You may have noticed that the education world can be a bit finicky. We have a love/hate relationship with a lot of things...
I recall a time not so long ago when SAMR was all abuzz in the EdTech community as a thoughtful way to approach technology integration. Shortly after, a whole lot of rethinking surfaced about how or if it should be used. Like this. Or this. And this.
Or how about this viral video about the equally buzzy 'grit' we need to encourage within our kids? Later, it was followed up by this commentary on being careful with how we use it.
Oh hey, and how about Bloom's Taxonomy!? That's a tried and true framework everybody can get behind, right?
Well, maybe not everybody.
Ok, ok...so I admit, it may seem like I'm pointing out inconsistencies or a lack of sustained practice in my profession. I am not! I find these differing opinions on the best way to reach our kids not only indicative of a thoughtful and intelligent population, but also a natural consequence of the industry in which we work.
The industry of kids.
Every decision we make has a direct impact on those kids in front of us. There is no middle man. There is no design team to dream up the idea, or engineering team to create the product. There is no advertising team to develop the message, or sales team to deliver the pitch. We are the design team, the engineering team, the advertising team, the sales team, and so, so much more.
I congratulate us for adjusting accordingly. When we try something, we evaluate it. When it works, we refine it. When it doesn't, we alter or scrap it. We are infinitely creative and caring individuals solely driven for the sake of our kids.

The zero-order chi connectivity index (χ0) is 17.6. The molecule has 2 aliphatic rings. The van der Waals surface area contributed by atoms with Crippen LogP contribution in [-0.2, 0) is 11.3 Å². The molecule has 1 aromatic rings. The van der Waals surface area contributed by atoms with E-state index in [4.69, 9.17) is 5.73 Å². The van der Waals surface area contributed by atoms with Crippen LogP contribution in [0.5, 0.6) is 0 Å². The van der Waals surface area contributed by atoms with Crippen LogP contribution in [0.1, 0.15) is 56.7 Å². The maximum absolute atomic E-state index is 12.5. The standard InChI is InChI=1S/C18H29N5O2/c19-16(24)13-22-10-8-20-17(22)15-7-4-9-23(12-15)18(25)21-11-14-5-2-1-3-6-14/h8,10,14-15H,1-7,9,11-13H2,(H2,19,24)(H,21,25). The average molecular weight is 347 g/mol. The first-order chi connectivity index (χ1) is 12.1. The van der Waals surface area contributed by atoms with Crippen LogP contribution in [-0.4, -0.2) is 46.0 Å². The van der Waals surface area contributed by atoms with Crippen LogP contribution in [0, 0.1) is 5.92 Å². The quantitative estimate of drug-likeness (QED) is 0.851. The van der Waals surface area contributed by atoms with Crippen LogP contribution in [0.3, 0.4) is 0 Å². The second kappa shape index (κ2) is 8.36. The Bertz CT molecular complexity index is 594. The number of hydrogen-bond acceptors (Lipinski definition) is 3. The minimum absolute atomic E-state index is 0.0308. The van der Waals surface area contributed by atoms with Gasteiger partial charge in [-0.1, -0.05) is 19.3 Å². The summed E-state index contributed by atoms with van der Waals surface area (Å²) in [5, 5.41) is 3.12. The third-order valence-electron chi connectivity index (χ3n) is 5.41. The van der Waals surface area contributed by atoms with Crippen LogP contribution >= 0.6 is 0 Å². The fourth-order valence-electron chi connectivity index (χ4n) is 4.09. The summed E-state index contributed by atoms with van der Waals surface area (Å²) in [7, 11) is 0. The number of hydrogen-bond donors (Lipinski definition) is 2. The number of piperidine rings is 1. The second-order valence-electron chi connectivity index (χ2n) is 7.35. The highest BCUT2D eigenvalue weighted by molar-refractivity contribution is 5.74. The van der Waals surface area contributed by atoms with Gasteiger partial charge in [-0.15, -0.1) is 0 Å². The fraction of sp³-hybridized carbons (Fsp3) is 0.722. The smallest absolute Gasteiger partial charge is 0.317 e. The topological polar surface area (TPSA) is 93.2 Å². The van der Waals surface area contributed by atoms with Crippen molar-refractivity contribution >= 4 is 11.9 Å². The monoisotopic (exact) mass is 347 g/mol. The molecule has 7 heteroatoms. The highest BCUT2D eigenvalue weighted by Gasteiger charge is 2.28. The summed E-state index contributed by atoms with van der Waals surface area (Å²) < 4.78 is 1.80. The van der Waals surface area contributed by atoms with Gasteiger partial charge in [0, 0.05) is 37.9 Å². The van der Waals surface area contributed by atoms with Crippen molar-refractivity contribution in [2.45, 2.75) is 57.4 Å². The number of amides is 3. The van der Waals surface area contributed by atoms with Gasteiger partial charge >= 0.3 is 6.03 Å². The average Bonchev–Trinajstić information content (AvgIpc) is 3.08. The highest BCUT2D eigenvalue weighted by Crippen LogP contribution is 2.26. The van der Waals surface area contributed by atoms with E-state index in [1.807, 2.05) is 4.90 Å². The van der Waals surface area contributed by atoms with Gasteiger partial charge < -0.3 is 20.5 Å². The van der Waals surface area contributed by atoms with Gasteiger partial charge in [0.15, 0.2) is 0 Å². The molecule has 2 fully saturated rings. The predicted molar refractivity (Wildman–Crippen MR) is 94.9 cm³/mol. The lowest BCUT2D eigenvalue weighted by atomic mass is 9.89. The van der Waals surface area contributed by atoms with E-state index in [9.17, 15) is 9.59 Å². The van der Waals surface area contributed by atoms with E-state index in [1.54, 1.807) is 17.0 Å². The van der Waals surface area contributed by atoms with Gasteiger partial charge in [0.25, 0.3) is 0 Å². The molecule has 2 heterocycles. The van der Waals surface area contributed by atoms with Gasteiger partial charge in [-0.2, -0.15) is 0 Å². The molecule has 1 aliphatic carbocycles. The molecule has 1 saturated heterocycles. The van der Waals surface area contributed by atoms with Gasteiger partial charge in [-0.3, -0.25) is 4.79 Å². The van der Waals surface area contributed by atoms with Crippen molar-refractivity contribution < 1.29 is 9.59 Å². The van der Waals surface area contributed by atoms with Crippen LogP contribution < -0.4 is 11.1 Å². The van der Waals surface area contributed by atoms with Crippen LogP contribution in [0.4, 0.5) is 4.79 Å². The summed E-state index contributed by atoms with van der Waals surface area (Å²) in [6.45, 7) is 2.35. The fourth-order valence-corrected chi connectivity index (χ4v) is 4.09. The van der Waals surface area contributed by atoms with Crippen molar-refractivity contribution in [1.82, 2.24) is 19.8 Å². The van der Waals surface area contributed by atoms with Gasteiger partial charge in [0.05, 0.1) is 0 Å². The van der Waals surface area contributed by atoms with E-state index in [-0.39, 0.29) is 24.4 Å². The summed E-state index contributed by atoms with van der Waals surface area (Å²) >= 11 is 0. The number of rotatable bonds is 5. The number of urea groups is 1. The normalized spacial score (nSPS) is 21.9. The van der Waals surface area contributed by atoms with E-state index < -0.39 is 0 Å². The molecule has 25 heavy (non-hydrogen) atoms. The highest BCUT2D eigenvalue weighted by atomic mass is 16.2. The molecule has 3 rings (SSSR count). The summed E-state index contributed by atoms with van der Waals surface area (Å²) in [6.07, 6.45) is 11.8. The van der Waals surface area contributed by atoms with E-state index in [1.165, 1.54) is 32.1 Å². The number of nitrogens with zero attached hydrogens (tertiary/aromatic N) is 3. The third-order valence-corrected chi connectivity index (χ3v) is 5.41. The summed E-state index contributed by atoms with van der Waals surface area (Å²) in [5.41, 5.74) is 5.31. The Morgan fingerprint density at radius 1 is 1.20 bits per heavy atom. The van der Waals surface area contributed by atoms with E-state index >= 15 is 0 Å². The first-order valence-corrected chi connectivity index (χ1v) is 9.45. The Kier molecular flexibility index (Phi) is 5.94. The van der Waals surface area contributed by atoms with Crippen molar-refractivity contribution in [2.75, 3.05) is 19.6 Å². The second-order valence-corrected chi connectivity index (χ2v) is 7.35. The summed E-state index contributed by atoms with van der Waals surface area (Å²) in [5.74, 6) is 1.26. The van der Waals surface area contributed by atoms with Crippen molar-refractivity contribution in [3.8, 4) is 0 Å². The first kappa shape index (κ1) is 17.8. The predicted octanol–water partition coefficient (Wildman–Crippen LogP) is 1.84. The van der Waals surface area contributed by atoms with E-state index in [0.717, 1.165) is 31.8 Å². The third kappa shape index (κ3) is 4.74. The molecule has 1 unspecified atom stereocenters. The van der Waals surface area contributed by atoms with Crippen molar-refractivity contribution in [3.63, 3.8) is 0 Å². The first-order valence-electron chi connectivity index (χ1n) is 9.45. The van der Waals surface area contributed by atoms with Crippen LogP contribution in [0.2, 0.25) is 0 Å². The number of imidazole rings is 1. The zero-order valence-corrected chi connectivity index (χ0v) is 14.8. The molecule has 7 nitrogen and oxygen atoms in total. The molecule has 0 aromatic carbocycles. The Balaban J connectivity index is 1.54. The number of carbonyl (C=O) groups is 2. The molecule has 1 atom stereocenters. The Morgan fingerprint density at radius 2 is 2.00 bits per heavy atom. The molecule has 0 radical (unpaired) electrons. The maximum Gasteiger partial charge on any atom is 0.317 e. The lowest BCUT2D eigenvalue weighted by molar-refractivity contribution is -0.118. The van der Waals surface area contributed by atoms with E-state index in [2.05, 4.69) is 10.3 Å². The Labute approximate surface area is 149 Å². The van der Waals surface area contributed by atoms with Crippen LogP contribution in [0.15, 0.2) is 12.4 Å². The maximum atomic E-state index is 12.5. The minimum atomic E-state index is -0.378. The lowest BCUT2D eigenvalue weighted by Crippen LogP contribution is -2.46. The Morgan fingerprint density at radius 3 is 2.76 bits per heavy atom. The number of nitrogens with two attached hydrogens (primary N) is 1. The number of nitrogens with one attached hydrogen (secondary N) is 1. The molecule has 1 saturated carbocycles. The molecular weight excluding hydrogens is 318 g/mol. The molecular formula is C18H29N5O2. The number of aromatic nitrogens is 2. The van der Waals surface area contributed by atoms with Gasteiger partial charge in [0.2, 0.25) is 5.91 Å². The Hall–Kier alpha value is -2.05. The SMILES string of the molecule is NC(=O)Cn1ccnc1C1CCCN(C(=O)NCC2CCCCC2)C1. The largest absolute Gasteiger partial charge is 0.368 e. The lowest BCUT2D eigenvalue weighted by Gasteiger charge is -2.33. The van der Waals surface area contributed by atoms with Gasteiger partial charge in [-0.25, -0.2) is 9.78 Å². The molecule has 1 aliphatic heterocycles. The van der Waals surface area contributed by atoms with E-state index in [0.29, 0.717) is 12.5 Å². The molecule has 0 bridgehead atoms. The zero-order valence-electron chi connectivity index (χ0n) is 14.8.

I applaud us for not sticking to a routine. Or an algorithm. Or an assembly line.
When we put our kids into a classroom, we better not put them into a box.
So I implore you to consider and learn from Bloom's Taxonomy or SAMR or the Zone of Proximal Development or TPACK or LoTi or The Access Model or Gardner's Multiple Intelligences or the Framework for 21st Century Learning or RAT or Blending or Flipping or Cognitive Theory or Habits of Mind or Marzano or Differentiation or Personalization or PBL or CBL or IBL or Domains of Teaching or inTASC Standards or ISTE Standards or Pretty Much Everything On This Page or This Page or This.
But in the end, don't forget why you began teaching in the first place.
I've got a pretty great model to consider. It's called the I'm a Really, Really Great Teacher model, and it works like this...
I am responsive to my kids' needs.
I am thoughtful about their differences.
I am cognizant of my own.
I plan each day with their needs in mind.
I have the highest expectations of them.
I do what I need to to make sure they're met.
I do it whether it comes in the form of a nicely wrapped up research model or not.
I see my students as human beings.
I know they're more than just a score.
I value their passions and interests and strengths.
I see no limits to what they can do.
I make sure they see no limits to what they can do.
I am intelligent.
I am an expert.
I am experienced and full of passion.
I do what many cannot.
I don't do it alone.
And I don't do it for myself.
I am a really, really great teacher (model)*
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